Europe opens a new era of fisheries management

 

Lyme Regis fishing boats. Photo Credit: Britt Groosman

Lyme Regis fishing boats. Photo Credit: Britt Groosman

Yesterday, the European Parliament approved the reformed Common Fisheries Policy—the final step in the legislative process heralding a new era in sustainability for European fish stocks.   This formal ‘seal of approval’ from the Parliament mandates an end to overfishing, phasing out discards and restoring depleted fish stocks.

Commissioner Maria Damanaki said: “Today's vote by the European Parliament means that we now have a policy which will radically change our fisheries and will pave the way for a sustainable future for our fishermen and our resources. I am very grateful to both Parliament and Council for their commitment, vision and overall support for the Commission's proposals which mean we can now return to sustainable fishing in the short term and put an end to wasteful practices. The new CFP is a driver for what is most needed in today's Europe: a return to growth and jobs for our coastal communities.”

Commissioner Damanaki deserves a great deal of credit for her tenacity in seeing this deal through to its successful conclusion; both the Commission’s initial proposal and her strong determination to keep reform on track were key factors in the final outcome.

The new CFP will enter into force on 1 January 2014 with some measures in place thereafter, which means there is a lot of work to do to support member states in implementing the new policies. Here are some of the key changes to look for in 2014:

  • The new CFP will manage fish stocks in a far more decentralized way.   Member states will now have the flexibility to innovate and design management approaches to meet their specific needs and support local fishing communities in manners of their choosing, so long as they are consistent with the performance requirements of the new policy.  This autonomy to member states should encourage cooperation among fishermen who target the same species to produce sustainable management plans.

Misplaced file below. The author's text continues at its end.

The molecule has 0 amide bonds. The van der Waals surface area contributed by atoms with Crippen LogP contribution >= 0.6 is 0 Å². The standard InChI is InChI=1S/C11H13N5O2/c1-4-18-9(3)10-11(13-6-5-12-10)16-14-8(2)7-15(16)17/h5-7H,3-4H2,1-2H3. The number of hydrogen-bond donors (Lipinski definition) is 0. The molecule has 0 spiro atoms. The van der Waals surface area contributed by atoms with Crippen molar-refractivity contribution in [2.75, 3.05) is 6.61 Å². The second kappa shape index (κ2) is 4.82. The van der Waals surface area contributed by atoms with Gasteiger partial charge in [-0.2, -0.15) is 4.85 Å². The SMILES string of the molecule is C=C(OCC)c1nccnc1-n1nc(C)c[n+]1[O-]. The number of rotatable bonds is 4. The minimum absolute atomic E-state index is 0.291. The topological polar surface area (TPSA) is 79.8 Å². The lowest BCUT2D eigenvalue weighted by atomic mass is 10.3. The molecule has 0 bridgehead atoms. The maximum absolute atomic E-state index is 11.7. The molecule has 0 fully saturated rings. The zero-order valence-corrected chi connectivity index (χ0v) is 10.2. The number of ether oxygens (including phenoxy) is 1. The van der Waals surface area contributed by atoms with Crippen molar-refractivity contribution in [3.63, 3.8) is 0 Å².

• EDF is committed to working closely with Member States and fishermen in Europe, providing design guidance and knowledge sharing opportunities to help end overfishing, phase out discards and restore depleted fish stocks.
  • Voluntary rights based management will be a vital tool for many member states’ management toolboxes, since this approach will help meet the dual challenges of phasing out discards and ending overfishing. Meeting these targets will require innovation, willingness to experiment with new management strategies and close collaboration between fishery stakeholders.

To cap off 2013 as Europe’s year of fisheries reform, the negotiators now engaged in finalizing the European Maritime and Fisheries Fund (EMFF) should finalize the EMFF by aligning it with the Common Fisheries Policy: supporting increased investment in management innovation, improved data collection and research, enhanced compliance assurance and enforcement and avoiding harmful subsidies.

European fishermen have every reason to be optimistic that they will soon be leading the way towards a new era in sustainable management and stock recovery.

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